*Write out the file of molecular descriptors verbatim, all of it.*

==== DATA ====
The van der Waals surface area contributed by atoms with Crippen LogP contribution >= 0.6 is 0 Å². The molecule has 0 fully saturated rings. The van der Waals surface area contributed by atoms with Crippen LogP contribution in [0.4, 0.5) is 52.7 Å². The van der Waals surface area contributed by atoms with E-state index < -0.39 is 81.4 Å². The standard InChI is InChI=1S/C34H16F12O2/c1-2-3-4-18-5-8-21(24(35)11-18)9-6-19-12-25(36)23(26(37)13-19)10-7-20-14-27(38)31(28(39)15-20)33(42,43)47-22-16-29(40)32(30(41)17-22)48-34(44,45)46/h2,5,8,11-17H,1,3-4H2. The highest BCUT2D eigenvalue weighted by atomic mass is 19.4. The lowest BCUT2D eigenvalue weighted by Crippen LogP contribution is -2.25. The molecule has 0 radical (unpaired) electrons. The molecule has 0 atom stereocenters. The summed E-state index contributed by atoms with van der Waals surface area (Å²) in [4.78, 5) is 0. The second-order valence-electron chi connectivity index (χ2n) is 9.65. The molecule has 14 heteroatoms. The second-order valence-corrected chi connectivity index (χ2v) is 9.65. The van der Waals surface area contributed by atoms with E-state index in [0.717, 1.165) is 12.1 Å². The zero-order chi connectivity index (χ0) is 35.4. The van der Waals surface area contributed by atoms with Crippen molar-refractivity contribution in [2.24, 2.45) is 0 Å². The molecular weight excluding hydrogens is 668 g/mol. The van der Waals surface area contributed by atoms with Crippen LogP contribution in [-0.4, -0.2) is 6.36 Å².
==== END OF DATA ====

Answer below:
The van der Waals surface area contributed by atoms with Crippen LogP contribution >= 0.6 is 0 Å². The molecule has 0 fully saturated rings. The van der Waals surface area contributed by atoms with Crippen LogP contribution in [0.4, 0.5) is 52.7 Å². The van der Waals surface area contributed by atoms with E-state index < -0.39 is 81.4 Å². The standard InChI is InChI=1S/C34H16F12O2/c1-2-3-4-18-5-8-21(24(35)11-18)9-6-19-12-25(36)23(26(37)13-19)10-7-20-14-27(38)31(28(39)15-20)33(42,43)47-22-16-29(40)32(30(41)17-22)48-34(44,45)46/h2,5,8,11-17H,1,3-4H2. The highest BCUT2D eigenvalue weighted by atomic mass is 19.4. The lowest BCUT2D eigenvalue weighted by Crippen LogP contribution is -2.25. The molecule has 0 radical (unpaired) electrons. The molecule has 0 atom stereocenters. The summed E-state index contributed by atoms with van der Waals surface area (Å²) in [4.78, 5) is 0. The second-order valence-electron chi connectivity index (χ2n) is 9.65. The molecule has 14 heteroatoms. The second-order valence-corrected chi connectivity index (χ2v) is 9.65. The van der Waals surface area contributed by atoms with E-state index in [0.717, 1.165) is 12.1 Å². The zero-order chi connectivity index (χ0) is 35.4. The van der Waals surface area contributed by atoms with Crippen molar-refractivity contribution in [2.24, 2.45) is 0 Å². The molecular weight excluding hydrogens is 668 g/mol. The van der Waals surface area contributed by atoms with Crippen LogP contribution in [-0.4, -0.2) is 6.36 Å².